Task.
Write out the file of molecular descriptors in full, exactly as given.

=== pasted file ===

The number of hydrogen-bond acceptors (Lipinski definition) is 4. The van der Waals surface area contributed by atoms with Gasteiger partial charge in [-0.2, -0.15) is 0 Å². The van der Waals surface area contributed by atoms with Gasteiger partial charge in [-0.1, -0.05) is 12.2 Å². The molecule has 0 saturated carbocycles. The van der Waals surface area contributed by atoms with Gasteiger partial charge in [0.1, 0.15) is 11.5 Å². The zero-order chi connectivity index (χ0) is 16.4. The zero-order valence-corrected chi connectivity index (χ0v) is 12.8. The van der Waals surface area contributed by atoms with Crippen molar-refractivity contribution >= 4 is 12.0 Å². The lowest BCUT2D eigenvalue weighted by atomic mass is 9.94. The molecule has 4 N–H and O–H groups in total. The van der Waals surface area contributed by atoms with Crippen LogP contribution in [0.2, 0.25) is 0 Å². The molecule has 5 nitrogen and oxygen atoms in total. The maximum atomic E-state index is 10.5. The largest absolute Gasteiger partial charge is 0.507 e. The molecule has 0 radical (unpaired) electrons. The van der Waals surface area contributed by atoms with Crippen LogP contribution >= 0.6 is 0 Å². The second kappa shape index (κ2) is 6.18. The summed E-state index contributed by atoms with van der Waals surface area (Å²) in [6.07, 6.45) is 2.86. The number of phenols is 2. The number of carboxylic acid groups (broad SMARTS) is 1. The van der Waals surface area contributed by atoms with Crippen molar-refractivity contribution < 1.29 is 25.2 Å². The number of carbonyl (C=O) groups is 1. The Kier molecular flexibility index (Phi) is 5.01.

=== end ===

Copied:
The number of hydrogen-bond acceptors (Lipinski definition) is 4. The van der Waals surface area contributed by atoms with Gasteiger partial charge in [-0.2, -0.15) is 0 Å². The van der Waals surface area contributed by atoms with Gasteiger partial charge in [-0.1, -0.05) is 12.2 Å². The molecule has 0 saturated carbocycles. The van der Waals surface area contributed by atoms with Gasteiger partial charge in [0.1, 0.15) is 11.5 Å². The zero-order chi connectivity index (χ0) is 16.4. The zero-order valence-corrected chi connectivity index (χ0v) is 12.8. The van der Waals surface area contributed by atoms with Crippen molar-refractivity contribution >= 4 is 12.0 Å². The lowest BCUT2D eigenvalue weighted by atomic mass is 9.94. The molecule has 4 N–H and O–H groups in total. The van der Waals surface area contributed by atoms with Crippen LogP contribution in [0.2, 0.25) is 0 Å². The molecule has 5 nitrogen and oxygen atoms in total. The maximum atomic E-state index is 10.5. The largest absolute Gasteiger partial charge is 0.507 e. The molecule has 0 radical (unpaired) electrons. The van der Waals surface area contributed by atoms with Crippen LogP contribution >= 0.6 is 0 Å². The second kappa shape index (κ2) is 6.18. The summed E-state index contributed by atoms with van der Waals surface area (Å²) in [6.07, 6.45) is 2.86. The number of phenols is 2. The number of carboxylic acid groups (broad SMARTS) is 1. The van der Waals surface area contributed by atoms with Crippen molar-refractivity contribution < 1.29 is 25.2 Å². The number of carbonyl (C=O) groups is 1. The Kier molecular flexibility index (Phi) is 5.01.